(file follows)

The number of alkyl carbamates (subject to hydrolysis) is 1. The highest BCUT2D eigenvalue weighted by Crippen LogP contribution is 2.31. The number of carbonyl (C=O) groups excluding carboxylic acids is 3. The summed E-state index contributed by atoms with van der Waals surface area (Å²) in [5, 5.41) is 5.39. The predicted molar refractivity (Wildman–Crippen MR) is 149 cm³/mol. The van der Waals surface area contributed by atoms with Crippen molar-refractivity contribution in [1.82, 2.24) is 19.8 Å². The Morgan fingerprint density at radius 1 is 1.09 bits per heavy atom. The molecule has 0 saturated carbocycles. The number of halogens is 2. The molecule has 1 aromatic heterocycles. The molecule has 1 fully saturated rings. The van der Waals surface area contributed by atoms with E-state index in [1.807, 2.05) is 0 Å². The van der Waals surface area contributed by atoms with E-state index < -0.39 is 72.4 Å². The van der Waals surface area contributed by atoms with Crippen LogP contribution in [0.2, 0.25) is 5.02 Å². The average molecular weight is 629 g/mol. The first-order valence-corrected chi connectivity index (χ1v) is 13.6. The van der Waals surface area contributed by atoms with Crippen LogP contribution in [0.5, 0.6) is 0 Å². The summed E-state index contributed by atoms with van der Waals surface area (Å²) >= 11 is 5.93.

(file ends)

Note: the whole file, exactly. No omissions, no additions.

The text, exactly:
The number of alkyl carbamates (subject to hydrolysis) is 1. The highest BCUT2D eigenvalue weighted by Crippen LogP contribution is 2.31. The number of carbonyl (C=O) groups excluding carboxylic acids is 3. The summed E-state index contributed by atoms with van der Waals surface area (Å²) in [5, 5.41) is 5.39. The predicted molar refractivity (Wildman–Crippen MR) is 149 cm³/mol. The van der Waals surface area contributed by atoms with Crippen molar-refractivity contribution in [1.82, 2.24) is 19.8 Å². The Morgan fingerprint density at radius 1 is 1.09 bits per heavy atom. The molecule has 0 saturated carbocycles. The number of halogens is 2. The molecule has 1 aromatic heterocycles. The molecule has 1 fully saturated rings. The van der Waals surface area contributed by atoms with E-state index in [1.807, 2.05) is 0 Å². The van der Waals surface area contributed by atoms with E-state index < -0.39 is 72.4 Å². The van der Waals surface area contributed by atoms with Crippen LogP contribution in [0.2, 0.25) is 5.02 Å². The average molecular weight is 629 g/mol. The first-order valence-corrected chi connectivity index (χ1v) is 13.6. The van der Waals surface area contributed by atoms with Crippen LogP contribution in [0.5, 0.6) is 0 Å². The summed E-state index contributed by atoms with van der Waals surface area (Å²) >= 11 is 5.93.